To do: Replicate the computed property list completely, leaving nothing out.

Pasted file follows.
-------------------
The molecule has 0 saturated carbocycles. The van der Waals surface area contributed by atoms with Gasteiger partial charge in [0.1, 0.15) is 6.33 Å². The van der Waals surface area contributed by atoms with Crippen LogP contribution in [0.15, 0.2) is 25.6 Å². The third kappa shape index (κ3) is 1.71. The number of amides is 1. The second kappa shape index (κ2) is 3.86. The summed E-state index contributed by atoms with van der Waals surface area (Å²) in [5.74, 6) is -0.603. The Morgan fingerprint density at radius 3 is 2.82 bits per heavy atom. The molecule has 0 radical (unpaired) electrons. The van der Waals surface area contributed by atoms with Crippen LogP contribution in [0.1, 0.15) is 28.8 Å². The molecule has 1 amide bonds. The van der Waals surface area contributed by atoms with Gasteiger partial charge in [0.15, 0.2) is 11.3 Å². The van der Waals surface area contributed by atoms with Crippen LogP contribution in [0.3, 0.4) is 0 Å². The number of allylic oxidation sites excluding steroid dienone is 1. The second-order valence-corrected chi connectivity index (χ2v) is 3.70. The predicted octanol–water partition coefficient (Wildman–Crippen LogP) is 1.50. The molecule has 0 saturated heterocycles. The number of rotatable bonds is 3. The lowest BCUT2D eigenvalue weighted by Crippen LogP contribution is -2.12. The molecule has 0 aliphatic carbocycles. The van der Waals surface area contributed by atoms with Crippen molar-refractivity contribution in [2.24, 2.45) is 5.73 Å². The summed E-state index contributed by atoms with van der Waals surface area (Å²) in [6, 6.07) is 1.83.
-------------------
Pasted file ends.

The molecule has 0 saturated carbocycles. The van der Waals surface area contributed by atoms with Gasteiger partial charge in [0.1, 0.15) is 6.33 Å². The van der Waals surface area contributed by atoms with Crippen LogP contribution in [0.15, 0.2) is 25.6 Å². The third kappa shape index (κ3) is 1.71. The number of amides is 1. The second kappa shape index (κ2) is 3.86. The summed E-state index contributed by atoms with van der Waals surface area (Å²) in [5.74, 6) is -0.603. The Morgan fingerprint density at radius 3 is 2.82 bits per heavy atom. The molecule has 0 radical (unpaired) electrons. The van der Waals surface area contributed by atoms with Crippen LogP contribution in [0.1, 0.15) is 28.8 Å². The molecule has 1 amide bonds. The van der Waals surface area contributed by atoms with Gasteiger partial charge in [0.15, 0.2) is 11.3 Å². The van der Waals surface area contributed by atoms with Crippen LogP contribution in [0.3, 0.4) is 0 Å². The number of allylic oxidation sites excluding steroid dienone is 1. The second-order valence-corrected chi connectivity index (χ2v) is 3.70. The predicted octanol–water partition coefficient (Wildman–Crippen LogP) is 1.50. The molecule has 0 saturated heterocycles. The number of rotatable bonds is 3. The lowest BCUT2D eigenvalue weighted by Crippen LogP contribution is -2.12. The molecule has 0 aliphatic carbocycles. The van der Waals surface area contributed by atoms with Crippen molar-refractivity contribution in [2.24, 2.45) is 5.73 Å². The summed E-state index contributed by atoms with van der Waals surface area (Å²) in [6, 6.07) is 1.83.